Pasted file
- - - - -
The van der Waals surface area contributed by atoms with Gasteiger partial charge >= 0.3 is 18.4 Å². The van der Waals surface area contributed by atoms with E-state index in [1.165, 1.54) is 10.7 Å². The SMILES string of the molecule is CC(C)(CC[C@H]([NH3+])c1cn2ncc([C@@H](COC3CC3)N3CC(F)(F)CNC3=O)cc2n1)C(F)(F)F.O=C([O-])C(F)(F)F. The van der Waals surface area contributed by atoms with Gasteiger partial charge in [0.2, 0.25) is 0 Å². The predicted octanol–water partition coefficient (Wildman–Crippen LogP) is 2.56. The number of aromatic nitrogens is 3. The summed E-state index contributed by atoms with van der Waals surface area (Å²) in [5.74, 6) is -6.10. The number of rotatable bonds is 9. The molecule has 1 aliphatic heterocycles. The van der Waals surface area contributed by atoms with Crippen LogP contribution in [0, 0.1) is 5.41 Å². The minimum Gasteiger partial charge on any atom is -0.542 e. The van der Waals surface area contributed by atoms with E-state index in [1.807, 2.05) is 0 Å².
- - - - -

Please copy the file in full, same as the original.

The van der Waals surface area contributed by atoms with Gasteiger partial charge >= 0.3 is 18.4 Å². The van der Waals surface area contributed by atoms with E-state index in [1.165, 1.54) is 10.7 Å². The SMILES string of the molecule is CC(C)(CC[C@H]([NH3+])c1cn2ncc([C@@H](COC3CC3)N3CC(F)(F)CNC3=O)cc2n1)C(F)(F)F.O=C([O-])C(F)(F)F. The van der Waals surface area contributed by atoms with Gasteiger partial charge in [0.2, 0.25) is 0 Å². The predicted octanol–water partition coefficient (Wildman–Crippen LogP) is 2.56. The number of aromatic nitrogens is 3. The summed E-state index contributed by atoms with van der Waals surface area (Å²) in [5.74, 6) is -6.10. The number of rotatable bonds is 9. The molecule has 1 aliphatic heterocycles. The van der Waals surface area contributed by atoms with Crippen LogP contribution in [0, 0.1) is 5.41 Å². The minimum Gasteiger partial charge on any atom is -0.542 e. The van der Waals surface area contributed by atoms with E-state index in [1.807, 2.05) is 0 Å².